When employers elect to engage a background screening provider for compliant background checks, there are certain questions they must ask their new vendor.
How do you keep your clients aware of new laws and regulations affecting the background screening industry?
Employment background checks are a very fluid and ever changing industry that can cause countless compliance issues for employers, especially ones that operate in multiple jurisdictions.
There should be a transparency between the background screening vendor and employer in terms of what tools and resources are being used.
First, they must be a member of the only trade association dedicated to the background screening industry, which is the National Association of Professional Background Screeners (NAPBS). This trade association’s main mission is to promote consistency and best practices when it comes to procuring employment background checks.
Furthermore, NAPBS offers an accreditation to its members that have demonstrated a commitment to:
What is your reporting policy when it comes to public records?
Unfortunately, not all background screening companies report the same information on a background screening report. The Fair Credit Reporting Act (FCRA) explicitly states that consumer reporting agencies (CRA), otherwise known as background screening companies, will ensure maximum possible accuracy when reporting public record information.
What does this mean? When reporting criminal records, the background screening company should only report records that have a full name (first, middle, and last) and date of birth match.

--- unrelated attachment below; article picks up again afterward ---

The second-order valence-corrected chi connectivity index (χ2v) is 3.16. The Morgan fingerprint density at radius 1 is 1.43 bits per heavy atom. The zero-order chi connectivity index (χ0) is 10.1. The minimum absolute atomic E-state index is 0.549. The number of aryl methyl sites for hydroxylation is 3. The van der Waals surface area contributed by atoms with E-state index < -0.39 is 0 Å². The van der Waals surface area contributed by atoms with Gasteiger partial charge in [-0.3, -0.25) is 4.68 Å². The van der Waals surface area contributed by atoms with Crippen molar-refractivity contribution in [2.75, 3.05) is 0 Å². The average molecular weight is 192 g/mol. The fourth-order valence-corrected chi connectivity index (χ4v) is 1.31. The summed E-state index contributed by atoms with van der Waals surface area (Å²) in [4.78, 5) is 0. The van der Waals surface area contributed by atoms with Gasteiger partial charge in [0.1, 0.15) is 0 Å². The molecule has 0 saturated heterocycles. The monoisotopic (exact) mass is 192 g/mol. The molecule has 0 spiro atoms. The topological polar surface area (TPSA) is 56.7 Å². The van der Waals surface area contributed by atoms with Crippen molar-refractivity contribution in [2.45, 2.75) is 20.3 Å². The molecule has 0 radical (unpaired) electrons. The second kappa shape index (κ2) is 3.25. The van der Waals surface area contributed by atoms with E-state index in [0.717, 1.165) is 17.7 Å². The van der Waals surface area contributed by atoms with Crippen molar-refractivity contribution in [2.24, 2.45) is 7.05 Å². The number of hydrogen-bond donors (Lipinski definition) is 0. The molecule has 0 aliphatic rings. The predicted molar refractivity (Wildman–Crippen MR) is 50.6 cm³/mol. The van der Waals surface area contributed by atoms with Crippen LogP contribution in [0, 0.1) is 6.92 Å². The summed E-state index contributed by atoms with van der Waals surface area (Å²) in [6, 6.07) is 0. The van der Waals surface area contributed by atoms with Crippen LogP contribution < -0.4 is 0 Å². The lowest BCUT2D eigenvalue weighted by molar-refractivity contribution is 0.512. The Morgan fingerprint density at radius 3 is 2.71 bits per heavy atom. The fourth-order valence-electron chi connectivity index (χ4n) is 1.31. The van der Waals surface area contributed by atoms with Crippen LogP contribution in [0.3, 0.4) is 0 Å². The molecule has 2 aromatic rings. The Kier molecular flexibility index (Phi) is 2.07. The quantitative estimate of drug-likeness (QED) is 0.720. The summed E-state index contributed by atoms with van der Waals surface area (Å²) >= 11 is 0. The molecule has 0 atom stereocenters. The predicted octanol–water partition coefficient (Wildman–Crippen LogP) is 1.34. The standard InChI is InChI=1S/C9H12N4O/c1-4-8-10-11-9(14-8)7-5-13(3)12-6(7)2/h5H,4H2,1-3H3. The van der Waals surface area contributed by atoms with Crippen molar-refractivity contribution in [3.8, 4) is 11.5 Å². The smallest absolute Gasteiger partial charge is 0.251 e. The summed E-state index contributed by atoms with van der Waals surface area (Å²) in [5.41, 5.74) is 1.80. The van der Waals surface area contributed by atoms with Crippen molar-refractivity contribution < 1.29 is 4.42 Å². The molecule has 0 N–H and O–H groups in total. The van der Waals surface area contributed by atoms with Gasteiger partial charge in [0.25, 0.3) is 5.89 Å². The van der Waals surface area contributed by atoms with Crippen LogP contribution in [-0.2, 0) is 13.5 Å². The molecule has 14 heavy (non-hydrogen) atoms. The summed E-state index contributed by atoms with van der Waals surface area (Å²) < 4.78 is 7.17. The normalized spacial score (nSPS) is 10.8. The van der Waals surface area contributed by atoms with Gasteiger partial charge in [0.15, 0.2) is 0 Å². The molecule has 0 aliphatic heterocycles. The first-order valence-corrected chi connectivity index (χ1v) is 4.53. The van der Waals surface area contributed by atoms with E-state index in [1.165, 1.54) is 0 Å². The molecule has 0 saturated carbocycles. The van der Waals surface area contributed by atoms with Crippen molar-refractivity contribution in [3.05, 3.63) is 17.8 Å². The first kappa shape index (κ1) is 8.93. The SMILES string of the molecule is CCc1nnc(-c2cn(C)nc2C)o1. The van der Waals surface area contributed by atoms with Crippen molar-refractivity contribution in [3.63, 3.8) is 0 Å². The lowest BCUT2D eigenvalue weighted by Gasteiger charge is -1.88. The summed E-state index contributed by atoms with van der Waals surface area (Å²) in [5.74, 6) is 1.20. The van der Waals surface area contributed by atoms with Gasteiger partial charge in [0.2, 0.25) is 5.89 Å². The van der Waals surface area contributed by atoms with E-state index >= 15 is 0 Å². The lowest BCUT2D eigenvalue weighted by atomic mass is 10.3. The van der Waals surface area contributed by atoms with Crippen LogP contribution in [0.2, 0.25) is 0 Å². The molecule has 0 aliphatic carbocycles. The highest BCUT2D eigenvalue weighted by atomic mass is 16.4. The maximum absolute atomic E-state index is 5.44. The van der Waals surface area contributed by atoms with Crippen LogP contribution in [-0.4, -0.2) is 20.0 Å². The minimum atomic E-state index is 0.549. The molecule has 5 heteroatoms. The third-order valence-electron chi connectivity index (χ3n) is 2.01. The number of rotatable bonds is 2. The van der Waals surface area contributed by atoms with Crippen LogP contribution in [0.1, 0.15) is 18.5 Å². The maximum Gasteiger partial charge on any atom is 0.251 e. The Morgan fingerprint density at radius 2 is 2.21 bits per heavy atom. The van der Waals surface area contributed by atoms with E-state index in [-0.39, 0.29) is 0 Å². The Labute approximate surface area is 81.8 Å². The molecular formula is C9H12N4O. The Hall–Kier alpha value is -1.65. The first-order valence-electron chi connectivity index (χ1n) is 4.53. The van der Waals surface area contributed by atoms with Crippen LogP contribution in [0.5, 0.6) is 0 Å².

Furthermore, employers should only receive records where the subject of the report was actually found guilty of the offense, and not reporting non-convictions (i.e. arrest records, pending cases, dismissed, etc.) Convictions outside of seven years from the disposition date should not be disclosed on the background screening report.
What protections do you have to secure applicant personal identifiable information?
With cyber-attacks occurring more frequently, employers need to understand how the sensitive information of their potential employees is being stored and secured by their background screening vendor.
When procuring a background check, screening companies need to be provided with applicants’ social security numbers, dates of birth, driver’s license numbers, and previous addresses in order to conduct a thorough and compliant background check.
This leaves most to wonder how the personal identifiable information is being stored. For the majority of companies, it would be in their secure cloud server or in a secure physical data center.
In these cases, there are safeguards in place that background screening vendors should implement such as:
Employers Choice Screening has an ISO 9001:2015 Quality Management System that adheres to the best practices when it comes to data security. Quality Management Systems Awareness training sessions are used to communicate this information to both the company’s in-house personnel, as well as any subcontracted personnel performing work for the organization. Our quality objectives as a background screening provider are to establish and maintain a high level of Customer Satisfaction as well as deliver our products on-time to our customers.
One out of every six crimes occurs in the workplace and homicide is the second leading cause of workplace death in the U.S.
National Credit Verification Service reports that 25% of the MBA degrees it verifies on resumes are false.
72% of shrinkage is due to employee theft.
34% of all job applications contain lies.
30% of small business failure is caused by employee theft.